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ב"ה
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Shabbat, January 15, 2022

Halachic Times (Zmanim)
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Jewish History

Wife of the fifth Lubavitcher Rebbe, Rabbi Sholom DovBer Schneerson, and mother of the sixth Rebbe, Rabbi Yosef Yitzchak, Rebbetzin Shterna Sarah (1860-1942) lived through the upheavals of the first half of the 20th century. She fled the advancing front of World War I from Lubavitch to Rostov, where her husband passed away in 1920 at age 59. In 1927, she witnessed the arrest of her son by Stalin's henchmen the night he was taken away and sentenced to death, G-d forbid, for his efforts to keep Judaism alive throughout the Soviet empire. After Rabbi Yosef Yitzchak's release, the family resettled in Latvia and later, Poland; in 1940, they survived the bombing of Warsaw, were rescued from Nazi-occupied city, and emigrated to the United States. Rebbetzin Shterna Sarah passed away in New York on the 13th of Shevat of 1942.

On January 27, 1945, the Russian army arrived in Auschwitz, the most infamous of the Nazi death camps, and liberated some 7,000 survivors—those left behind as unfit to join the evacuation "Death March."

Link:
Essays and and Stories From the Holocaust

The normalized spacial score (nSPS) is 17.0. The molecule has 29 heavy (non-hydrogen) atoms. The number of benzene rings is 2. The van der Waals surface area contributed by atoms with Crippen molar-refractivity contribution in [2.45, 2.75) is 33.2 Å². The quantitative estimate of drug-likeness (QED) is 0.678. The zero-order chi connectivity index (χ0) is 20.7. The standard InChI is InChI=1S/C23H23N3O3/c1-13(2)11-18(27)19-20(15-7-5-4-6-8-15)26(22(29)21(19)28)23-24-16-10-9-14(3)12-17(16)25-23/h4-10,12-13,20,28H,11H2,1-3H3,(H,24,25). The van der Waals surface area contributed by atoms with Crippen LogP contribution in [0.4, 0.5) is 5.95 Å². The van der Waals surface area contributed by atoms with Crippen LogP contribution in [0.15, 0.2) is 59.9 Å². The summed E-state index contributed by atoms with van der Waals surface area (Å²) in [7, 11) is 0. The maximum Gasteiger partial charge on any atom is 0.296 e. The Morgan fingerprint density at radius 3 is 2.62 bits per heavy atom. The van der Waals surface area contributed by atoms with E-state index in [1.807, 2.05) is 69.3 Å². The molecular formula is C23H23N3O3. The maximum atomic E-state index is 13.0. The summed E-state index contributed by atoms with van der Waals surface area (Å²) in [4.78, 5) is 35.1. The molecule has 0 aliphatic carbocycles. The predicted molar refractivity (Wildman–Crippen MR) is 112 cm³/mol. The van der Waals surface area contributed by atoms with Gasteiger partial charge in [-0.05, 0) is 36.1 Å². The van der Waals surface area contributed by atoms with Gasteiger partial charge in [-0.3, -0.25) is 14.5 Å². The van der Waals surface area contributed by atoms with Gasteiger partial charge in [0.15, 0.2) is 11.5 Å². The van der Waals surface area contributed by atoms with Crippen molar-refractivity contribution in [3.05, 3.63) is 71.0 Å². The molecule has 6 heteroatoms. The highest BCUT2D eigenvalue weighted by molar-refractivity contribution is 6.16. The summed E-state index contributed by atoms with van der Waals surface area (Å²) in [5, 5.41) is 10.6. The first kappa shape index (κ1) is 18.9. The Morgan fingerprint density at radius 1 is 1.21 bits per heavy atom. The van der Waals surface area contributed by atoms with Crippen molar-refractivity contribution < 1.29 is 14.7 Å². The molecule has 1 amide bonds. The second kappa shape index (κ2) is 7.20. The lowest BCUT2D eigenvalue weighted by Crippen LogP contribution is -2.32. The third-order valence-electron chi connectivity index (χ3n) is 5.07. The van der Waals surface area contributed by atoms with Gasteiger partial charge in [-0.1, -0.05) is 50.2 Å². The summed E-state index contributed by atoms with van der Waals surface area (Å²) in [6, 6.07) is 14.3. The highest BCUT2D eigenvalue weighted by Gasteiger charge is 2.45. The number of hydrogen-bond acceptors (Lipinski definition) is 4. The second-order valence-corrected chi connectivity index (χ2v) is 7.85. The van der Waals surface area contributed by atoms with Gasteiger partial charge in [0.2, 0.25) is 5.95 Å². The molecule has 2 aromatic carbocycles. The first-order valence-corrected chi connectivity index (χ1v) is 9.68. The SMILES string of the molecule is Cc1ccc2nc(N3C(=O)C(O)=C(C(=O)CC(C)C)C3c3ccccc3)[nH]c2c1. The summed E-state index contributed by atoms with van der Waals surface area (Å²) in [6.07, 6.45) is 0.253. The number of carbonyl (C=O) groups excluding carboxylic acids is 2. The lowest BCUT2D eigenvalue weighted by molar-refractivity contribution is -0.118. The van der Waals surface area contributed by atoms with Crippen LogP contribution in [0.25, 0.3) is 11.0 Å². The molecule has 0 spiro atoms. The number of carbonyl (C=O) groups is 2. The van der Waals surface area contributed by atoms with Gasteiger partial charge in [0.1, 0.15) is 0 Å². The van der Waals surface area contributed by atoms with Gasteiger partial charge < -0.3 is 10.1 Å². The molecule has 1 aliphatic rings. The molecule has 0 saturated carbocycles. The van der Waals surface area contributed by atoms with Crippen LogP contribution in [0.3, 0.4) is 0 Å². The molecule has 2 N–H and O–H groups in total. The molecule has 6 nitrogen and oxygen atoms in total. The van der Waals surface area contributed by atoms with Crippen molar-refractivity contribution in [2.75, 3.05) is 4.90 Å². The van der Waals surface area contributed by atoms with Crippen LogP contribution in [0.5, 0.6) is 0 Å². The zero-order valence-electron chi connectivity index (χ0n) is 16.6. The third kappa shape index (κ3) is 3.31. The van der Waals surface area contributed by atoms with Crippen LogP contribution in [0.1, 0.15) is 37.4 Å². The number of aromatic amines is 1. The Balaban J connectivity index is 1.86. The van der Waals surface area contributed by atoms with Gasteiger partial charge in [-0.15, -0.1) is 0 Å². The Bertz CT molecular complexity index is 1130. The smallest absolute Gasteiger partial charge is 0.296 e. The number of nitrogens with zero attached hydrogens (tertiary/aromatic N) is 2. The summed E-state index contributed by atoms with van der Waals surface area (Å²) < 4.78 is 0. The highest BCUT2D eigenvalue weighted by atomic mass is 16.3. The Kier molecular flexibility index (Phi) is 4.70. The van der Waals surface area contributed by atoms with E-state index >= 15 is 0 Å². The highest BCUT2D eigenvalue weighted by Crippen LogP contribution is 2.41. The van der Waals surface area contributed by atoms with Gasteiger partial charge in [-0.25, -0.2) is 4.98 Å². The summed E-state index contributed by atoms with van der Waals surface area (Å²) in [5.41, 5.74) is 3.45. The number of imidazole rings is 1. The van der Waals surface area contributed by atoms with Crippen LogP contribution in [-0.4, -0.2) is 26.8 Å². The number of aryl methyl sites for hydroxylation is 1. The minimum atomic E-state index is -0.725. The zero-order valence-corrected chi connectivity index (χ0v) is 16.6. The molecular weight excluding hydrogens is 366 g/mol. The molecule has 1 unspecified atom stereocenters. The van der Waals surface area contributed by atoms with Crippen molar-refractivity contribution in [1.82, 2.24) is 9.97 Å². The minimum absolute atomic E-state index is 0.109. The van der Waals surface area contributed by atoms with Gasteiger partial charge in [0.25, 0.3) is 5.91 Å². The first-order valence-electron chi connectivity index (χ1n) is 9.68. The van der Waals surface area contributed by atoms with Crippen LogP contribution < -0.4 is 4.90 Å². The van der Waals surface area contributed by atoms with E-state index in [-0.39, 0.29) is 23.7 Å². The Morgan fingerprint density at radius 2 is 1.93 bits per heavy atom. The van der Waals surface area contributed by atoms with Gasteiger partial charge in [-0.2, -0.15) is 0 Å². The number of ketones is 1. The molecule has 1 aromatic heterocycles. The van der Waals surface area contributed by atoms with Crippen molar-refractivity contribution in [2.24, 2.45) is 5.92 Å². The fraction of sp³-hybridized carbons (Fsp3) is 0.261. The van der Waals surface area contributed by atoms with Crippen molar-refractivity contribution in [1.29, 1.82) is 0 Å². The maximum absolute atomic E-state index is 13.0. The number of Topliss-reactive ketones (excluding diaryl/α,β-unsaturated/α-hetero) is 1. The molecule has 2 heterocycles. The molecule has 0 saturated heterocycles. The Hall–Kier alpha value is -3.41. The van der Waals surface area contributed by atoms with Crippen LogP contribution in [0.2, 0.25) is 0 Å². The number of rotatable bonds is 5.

Laws and Customs

This week's Torah reading contains the "song at the sea" sung by the Children of Israel upon their deliverance from the Egyptians, when the Red Sea split to allow them to pass and then drowned their pursuers. Hence this Shabbat is designated as Shabbat Shirah, "Shabbat of song."

Our sages tell us that the birds in the sky joined our ancestors in their singing; for this reason it is customary to put out food for the birds for this Shabbat (to avoid the possibility of transgressing the laws of Shabbat, the food should be put out before Shabbat).

Links:
Parting of the Red Sea
Miriam: Tambourines of Rebellion

Daily Thought

There are two possible channels by which to receive your livelihood, according to the perspective you take in life:

You could decide to become just another element of nature, chasing after your bread in the chaos, running the race of survival of the fittest.

And the fact is, you may even do well taking this route—in the short run. In the long run, however, your soul is being denied its nourishment, and your body, too, will never feel satisfied.

Or you could see your life as an intimate relationship with the Source of Life Above—as though all your livelihood was no more than manna from heaven, handed to you personally and lovingly straight from the hand of your G‑d and partner in all you do.

Then your main job is to keep the basket where your manna will fall sparkling clean, insuring that no one is being hurt or misled by your business. To spend the profits you are granted on spreading kindness in the world.

Maybe you’ll get rich this way. Maybe you won’t. But you will always be satisfied.